Flourish with Fran March 22

How do you embrace your creative side?

Homemade sushi.

This year an aspiration is to explore and try more hobbies. So far, I have joined a charity walking group, a book club that focuses on nature, food and farming and looking to volunteer at my local gardening group.

A report from the National Alliance for Arts, Health and Wellbeing suggests that engaging with culture and arts have positive impacts on our quality of life and provides us with the tools to have greater responsibility of our own health and wellbeing.

The benefits of creativity according to the research shows that we can experience improved mood as we learn to express and manage our emotions in a productive way. This is beneficial for those who have experienced trauma and negative emotions. Following on from this if we are creative in a repetitive way such as through painting, drawing, or knitting, we increase our dopamine levels which is a hormone that makes us feel good. If you play a musical instrument or enjoy sitting down with pen and paper to write, then you’ll be experiencing better brain function as you improve connectivity between the left and right part of your brain. As you focus on one task, you enter a positive flow state where you are more mindful and present. This is associated with feelings of happiness.

Now you don’t have to be an artistic genius to experience the benefits of being creative. Art can come in many forms from crafts, dancing, film and photography, literature, cooking, baking and even gardening. This exciting field hosts and embraces concert halls, galleries, heritage sites, libraries, theatres, and museums. There really is something to suit everyone.

Grow your own.

Looking ahead to this year’s food trends.

The pandemic has had a major influence on consumer’s eating and shopping habits. Experts in forecasting foodie trends suggest that we will see a focus on fun foods that entice our senses, support enjoyment, and see a greater focus on carbon miles and transparency over where our food originates from.  

One major trend is an increase in the sale of reduced-alcohol and alcohol-free drinks throughout 2021, a welcome change after the lockdowns saw a dramatic increase in levels of drinking. Many consumers have turned to alcohol-free spirts, prosecco and wines as an alternative to alcohol-based products.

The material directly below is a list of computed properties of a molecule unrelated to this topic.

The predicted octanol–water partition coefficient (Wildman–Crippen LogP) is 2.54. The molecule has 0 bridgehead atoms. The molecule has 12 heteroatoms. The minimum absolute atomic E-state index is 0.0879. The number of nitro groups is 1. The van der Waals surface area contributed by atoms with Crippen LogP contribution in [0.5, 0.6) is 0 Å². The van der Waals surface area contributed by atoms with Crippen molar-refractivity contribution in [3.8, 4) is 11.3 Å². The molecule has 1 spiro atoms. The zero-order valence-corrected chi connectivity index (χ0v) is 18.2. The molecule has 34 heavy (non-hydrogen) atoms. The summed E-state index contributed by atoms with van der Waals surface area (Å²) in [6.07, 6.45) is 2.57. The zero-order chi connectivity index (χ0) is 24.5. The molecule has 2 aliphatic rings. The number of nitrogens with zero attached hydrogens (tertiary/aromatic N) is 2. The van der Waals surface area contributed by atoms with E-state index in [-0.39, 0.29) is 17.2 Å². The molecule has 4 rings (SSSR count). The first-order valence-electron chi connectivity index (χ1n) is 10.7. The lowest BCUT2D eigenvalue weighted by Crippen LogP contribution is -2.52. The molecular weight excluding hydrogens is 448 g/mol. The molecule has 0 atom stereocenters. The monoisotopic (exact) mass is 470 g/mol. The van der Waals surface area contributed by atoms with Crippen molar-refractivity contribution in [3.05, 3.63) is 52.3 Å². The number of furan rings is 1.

Following on from this, we are continuing to see a rise in plant-based foods, with vegan product sales having increased by 150% according to The Food People 2021 report. As more of us aim to increase our intake of plant-based products, a rise in “flexitarian” or “reducetarianism” eating styles is forecast to rise. Simply this means you reduce the intake of animal products ie meat, dairy, and eggs in your diet. These eating styles allow you to incorporate plant-based foods into your diet without totally giving up animal products.

Continuing with the plant theme, predictions suggest we will see a rise in seeds appearing in our products from spreads, cereal bars, cheeses, and hummus. These tiny seeds pack a punch in terms of providing nutritional benefits to our diets. Other accompaniments to our dishes include fermented foods and vinegars where we have seen a rise in the popularity of kimchi, kombucha and pickled products.

Take charge and pickle your own onions.

More importantly, with new regulations for ultra-processed foods and foods high in fat, salt and sugar coming in April. We will see an important reformulation to these products and particularly products aimed at babies, children, and young people in a bid to manage childhood obesity rates.

It looks like we have a tasty year ahead!

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